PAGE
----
… around to the left and found myself in this unique area:
You can catch a glimpse of the field and video board in the distance, but this spot is otherwise completely isolated. It was a neat and random place to visit, and I’d be lying if I said I didn’t take a couple of minutes to search for errant BP baseballs in the shrubs around the path — to no avail, unfortunately.
After spending a bit of time in the right field corner, I made my way back around the concourse to the left field corner. While there, I peeked through a fence at the end of the grass berm to look at the home bullpen …
… and managed to step in a quicksand-like puddle of mud next to the bullpen fence that almost made me stumble right out of my shoe. No photos of that, unfortunately.
Once I’d aggressively rubbed my muddy shoe through the grass until it was respectable again, I made my way over to the cross-aisle and headed toward home plate:
Batting practice had since ended, and the Intimidators ground crew was getting the field prepared. From where I stood, I snapped this panorama:
When I got back up to the concourse and was contemplating where to go next, a man approached me and introduced himself as Alan Hand — one of my Twitter followers, and a 100+ ballpark visitor. I didn’t realize that he lives in the Kannapolis area, but he made a point of attending this game to say hello. Of course, we snapped a picture:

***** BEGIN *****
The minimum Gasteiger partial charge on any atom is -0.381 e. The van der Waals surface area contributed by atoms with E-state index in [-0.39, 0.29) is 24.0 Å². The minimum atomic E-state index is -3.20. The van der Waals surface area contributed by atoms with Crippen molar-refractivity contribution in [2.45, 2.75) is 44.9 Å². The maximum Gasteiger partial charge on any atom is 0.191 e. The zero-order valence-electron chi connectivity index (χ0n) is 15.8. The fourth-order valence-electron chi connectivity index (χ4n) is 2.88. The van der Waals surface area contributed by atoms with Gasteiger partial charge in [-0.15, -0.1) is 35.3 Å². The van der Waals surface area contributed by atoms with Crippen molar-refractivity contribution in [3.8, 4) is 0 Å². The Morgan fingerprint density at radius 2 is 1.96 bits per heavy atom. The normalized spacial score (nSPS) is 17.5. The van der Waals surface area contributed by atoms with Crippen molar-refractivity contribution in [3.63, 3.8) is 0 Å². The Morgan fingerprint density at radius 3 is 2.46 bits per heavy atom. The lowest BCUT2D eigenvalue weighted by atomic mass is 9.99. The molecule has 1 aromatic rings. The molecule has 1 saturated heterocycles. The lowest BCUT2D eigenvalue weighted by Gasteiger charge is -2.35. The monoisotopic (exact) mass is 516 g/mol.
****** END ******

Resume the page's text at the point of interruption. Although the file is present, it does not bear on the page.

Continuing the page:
You might notice that Alan is wearing a Vancouver Canadians shirt, which I’m guessing aren’t too common in North Carolina. You might also notice the unsightly sweat marks on my shirt — an unfortunate byproduct of the mix of a hot day and a lot of walking.
I’m always thrilled to meet fellow baseball fans on my travels, and enjoyed chatting with Alan for several minutes about our various travels, baseball in Kannapolis and, of course, NASCAR. We decided that we’d sit together for some of the game, so after a quick farewell, I continued down the first base line again. There wasn’t any action in the visitors bullpen when I arrived — but I couldn’t help but smile at the following scene:
You’d think that a bunch of guys who get paid to throw strikes would fare a little better at tossing their paper cups in the trash, right?
I decided that I’d grab some food before the game began, so I took a brief lap around the concourse in search of Kannapolis’ famed “Mater Sandwich” — a simple tomato and mayo sandwich served on white bread that was Earnhardt’s favorite. I’d heard about this sandwich a few years ago, and I liked the story behind it. Unfortunately, I couldn’t track it down anywhere, and no one I asked seemed to have a clue what I was talking about. Undaunted, I opted for the next best thing — a sausage on a bun:
As you probably know, I try to focus on unique ballpark fare whenever possible, and a sausage on a bun isn’t exactly unique. But it caught my eye, and nothing else on the Intimidators Stadium menu really jumped out at me. One bite into the sausage made me very happy that I’d chosen it. While very simple, it was perfectly executed — a high-quality sausage cooked perfectly on a fresh bun. There’s something really satisfying about simple food done right, and this was a perfect example.